Book Review: Percy Crosby’s Skippy: Daily Comics 1931-1933: Long-forgotten Magic

Skippy was created by Percy Crosby and ran from 1923 to 1945. In its time it was hugely popular, highly acclaimed, and adapted into movies, novels, radio shows, and even got its very own postage stamp. Crosby got fabulously rich off of syndication rights and merchandise (though Skippy peanut butter never paid him a dime even though they completely ripped off the name and his art work). They say he made more money than the President of the United States in his prime, which was apparently a popular metric at the time.

The comic is widely considered one of the early greats and influenced artists such as Charles Schulz and Bill Watterson (though Watterson claims to have never read Skippy, the similarities are uncanny), Sadly, Crosby got more and more conservative in his politics and let this slip more and more into the comic. This caused the comic’s popularity to wane and eventually it was dropped from the newspapers completely. Crosby’s alcoholism grew and he was committed to a psychiatric hospital in 1948, was diagnosed with paranoid schizophrenia a year later, and spent the rest of his life institutionalized.

Sadder still is how his art has now mostly been forgotten. I have to admit I’d never heard of Skippy until I received this book. With thanks to the Library of American Comics all of Crosby’s Skippy cartoons are being collected, documented, and well restored. This volume represents the height of the comic’s popularity and the beginning of Crosby mixing politics into the cartoon, but before it began to overwhelm it.

Reading through these pages, I’m amazed Skippy is not a household name. The daily strips range from hilariously funny to manically zany, from sweetly melancholic to topically political. Crosby draws in a sloppy, scribbled sort of way but it works really well. His panels are often filled with action and his lines give you a feel of constant movement (and like Calvin and Hobbes, his characters often get philosophical while speeding dangerously to a certain doom).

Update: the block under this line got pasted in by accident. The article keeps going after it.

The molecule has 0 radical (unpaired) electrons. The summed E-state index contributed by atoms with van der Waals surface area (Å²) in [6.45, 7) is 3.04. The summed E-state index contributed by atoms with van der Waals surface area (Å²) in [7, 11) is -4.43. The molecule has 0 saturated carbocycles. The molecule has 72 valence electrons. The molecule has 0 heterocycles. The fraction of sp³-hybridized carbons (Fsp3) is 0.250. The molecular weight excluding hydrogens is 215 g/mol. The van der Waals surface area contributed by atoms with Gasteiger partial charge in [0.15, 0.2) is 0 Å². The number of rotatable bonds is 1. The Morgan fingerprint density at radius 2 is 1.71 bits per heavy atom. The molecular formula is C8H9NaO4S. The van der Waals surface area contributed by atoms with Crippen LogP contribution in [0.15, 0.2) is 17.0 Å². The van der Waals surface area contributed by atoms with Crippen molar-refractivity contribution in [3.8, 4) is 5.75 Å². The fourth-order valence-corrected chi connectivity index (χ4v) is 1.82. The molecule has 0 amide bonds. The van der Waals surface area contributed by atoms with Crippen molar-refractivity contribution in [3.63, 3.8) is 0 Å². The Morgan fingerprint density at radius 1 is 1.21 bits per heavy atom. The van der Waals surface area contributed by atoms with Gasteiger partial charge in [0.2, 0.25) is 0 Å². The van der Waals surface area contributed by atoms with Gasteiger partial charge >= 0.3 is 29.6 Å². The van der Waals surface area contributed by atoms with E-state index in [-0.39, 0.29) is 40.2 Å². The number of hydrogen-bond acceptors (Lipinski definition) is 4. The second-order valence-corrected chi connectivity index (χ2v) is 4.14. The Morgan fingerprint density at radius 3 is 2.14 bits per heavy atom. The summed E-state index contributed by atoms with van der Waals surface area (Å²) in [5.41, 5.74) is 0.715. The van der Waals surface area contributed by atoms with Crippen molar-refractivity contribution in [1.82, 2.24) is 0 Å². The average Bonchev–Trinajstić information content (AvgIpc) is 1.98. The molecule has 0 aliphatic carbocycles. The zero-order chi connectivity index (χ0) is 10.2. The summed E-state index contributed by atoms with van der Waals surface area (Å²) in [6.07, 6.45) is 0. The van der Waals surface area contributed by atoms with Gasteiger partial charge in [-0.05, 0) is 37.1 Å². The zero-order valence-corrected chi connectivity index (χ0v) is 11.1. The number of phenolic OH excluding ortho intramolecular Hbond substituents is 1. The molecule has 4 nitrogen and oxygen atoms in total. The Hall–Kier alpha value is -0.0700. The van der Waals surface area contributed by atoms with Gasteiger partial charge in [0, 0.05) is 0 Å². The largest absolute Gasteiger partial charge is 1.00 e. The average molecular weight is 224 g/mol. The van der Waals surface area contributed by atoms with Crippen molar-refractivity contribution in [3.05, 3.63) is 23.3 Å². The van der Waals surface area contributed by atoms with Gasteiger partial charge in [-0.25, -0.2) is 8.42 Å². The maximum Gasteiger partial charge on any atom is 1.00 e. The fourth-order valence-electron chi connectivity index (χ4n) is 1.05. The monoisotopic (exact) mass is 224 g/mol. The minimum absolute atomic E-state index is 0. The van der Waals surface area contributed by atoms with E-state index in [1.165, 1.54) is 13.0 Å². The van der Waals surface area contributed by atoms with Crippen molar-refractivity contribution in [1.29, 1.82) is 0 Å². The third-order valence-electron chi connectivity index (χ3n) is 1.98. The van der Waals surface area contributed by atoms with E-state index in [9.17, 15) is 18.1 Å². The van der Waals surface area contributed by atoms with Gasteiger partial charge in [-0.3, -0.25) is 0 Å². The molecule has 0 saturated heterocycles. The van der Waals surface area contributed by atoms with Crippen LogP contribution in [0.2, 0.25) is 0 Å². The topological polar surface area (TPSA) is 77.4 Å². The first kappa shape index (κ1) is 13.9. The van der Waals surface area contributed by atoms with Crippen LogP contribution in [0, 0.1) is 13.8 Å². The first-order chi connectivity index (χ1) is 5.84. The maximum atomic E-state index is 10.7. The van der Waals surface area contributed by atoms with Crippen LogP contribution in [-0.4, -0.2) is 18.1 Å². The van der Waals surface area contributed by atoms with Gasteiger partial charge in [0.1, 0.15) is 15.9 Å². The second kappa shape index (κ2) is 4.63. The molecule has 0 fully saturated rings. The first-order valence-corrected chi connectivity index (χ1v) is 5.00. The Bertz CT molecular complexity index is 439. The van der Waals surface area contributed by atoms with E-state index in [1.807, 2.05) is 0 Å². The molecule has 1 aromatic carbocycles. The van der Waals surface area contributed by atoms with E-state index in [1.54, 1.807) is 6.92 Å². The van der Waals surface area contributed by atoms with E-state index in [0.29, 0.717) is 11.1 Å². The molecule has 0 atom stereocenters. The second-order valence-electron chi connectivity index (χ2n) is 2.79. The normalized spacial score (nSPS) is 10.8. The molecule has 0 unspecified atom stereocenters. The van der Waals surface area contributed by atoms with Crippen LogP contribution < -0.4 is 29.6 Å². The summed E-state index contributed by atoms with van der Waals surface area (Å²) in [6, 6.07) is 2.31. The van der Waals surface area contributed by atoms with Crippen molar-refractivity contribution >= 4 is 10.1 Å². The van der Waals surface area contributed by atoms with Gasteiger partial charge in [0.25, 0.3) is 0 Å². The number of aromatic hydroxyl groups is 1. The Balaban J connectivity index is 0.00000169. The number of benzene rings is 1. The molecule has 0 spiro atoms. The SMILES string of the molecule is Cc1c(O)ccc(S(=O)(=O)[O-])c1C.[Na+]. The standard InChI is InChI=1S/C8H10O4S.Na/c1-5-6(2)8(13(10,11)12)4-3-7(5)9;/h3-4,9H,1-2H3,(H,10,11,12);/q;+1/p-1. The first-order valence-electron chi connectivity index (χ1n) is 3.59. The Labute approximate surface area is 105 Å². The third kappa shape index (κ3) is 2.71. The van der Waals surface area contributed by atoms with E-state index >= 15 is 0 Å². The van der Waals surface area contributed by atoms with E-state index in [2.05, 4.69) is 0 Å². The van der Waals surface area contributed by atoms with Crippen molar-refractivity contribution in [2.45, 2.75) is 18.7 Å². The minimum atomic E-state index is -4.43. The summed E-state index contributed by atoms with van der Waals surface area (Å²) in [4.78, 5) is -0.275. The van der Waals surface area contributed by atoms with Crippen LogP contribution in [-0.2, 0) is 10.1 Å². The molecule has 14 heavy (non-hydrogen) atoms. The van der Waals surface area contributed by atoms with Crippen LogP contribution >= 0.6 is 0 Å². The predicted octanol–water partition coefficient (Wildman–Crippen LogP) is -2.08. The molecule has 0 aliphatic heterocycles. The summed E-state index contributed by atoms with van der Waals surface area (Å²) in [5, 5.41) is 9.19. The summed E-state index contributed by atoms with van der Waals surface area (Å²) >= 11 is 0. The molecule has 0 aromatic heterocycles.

His politics stay mostly generic, which avoids the need for modern readers to keep Wikipedia open digging for understanding of arcane references. There are digs at Congress and lots of references to the Depression, all of which seems strangely prescient over 80 years later. It certainly is dated when it comes to the technology being used and the style of the characters, but it still manages to feel fresh.

Like any long-lasting comic strip, some of the jokes fall flat and there are more than a few I just didn’t get, but for the most part I sat mesmerized taking in page after page of glorious brilliance. There is a hallucinating quality to many of the strips. They are bizarre, modern, and absurd. The jokes often took me by surprise with their surrealism. The typical setup and payoff of your average comic strip is often thrown out in order to present something more off-kilter, strange, and brilliant.

As per usual with the Library of American Comics collections, this book is a beautifully laid out hardback, meticulously packaged, and wonderfully made. Besides every strip written between the years of 1931-1933, it also includes photographs and rare artwork from Crosby’s daughter plus a long biography of his life during these years.

It is tragic that Percy Crosby’s Skippy comic strip has been largely forgotten by the populace. It is a wonderful piece of work that should be read and treasured by anyone with even a passing interest in comics. This collection does a fantastic job of preserving the strips and will hopefully lead to a resurgence in the strip.

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Mat Brewster

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